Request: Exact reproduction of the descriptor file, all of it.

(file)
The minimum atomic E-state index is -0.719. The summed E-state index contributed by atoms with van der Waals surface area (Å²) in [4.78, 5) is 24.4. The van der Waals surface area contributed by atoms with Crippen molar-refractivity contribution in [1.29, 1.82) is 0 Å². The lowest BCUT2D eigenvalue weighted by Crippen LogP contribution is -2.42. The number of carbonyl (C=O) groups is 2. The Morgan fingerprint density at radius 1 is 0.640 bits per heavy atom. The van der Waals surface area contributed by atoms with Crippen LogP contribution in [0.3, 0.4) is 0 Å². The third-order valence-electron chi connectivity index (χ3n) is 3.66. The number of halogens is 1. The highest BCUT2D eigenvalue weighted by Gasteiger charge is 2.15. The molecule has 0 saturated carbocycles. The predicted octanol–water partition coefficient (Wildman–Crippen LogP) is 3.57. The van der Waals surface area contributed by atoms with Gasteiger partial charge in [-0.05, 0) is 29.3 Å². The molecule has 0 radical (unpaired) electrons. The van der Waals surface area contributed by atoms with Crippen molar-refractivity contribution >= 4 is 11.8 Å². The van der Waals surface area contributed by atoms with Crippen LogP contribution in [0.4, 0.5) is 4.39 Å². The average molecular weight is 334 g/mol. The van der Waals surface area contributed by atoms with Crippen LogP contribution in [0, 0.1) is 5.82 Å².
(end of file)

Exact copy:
The minimum atomic E-state index is -0.719. The summed E-state index contributed by atoms with van der Waals surface area (Å²) in [4.78, 5) is 24.4. The van der Waals surface area contributed by atoms with Crippen molar-refractivity contribution in [1.29, 1.82) is 0 Å². The lowest BCUT2D eigenvalue weighted by Crippen LogP contribution is -2.42. The number of carbonyl (C=O) groups is 2. The Morgan fingerprint density at radius 1 is 0.640 bits per heavy atom. The van der Waals surface area contributed by atoms with Crippen LogP contribution in [0.3, 0.4) is 0 Å². The third-order valence-electron chi connectivity index (χ3n) is 3.66. The number of halogens is 1. The highest BCUT2D eigenvalue weighted by Gasteiger charge is 2.15. The molecule has 0 saturated carbocycles. The predicted octanol–water partition coefficient (Wildman–Crippen LogP) is 3.57. The van der Waals surface area contributed by atoms with Gasteiger partial charge in [-0.05, 0) is 29.3 Å². The molecule has 0 radical (unpaired) electrons. The van der Waals surface area contributed by atoms with Crippen molar-refractivity contribution >= 4 is 11.8 Å². The van der Waals surface area contributed by atoms with Crippen LogP contribution in [0.4, 0.5) is 4.39 Å². The average molecular weight is 334 g/mol. The van der Waals surface area contributed by atoms with Crippen LogP contribution in [0, 0.1) is 5.82 Å².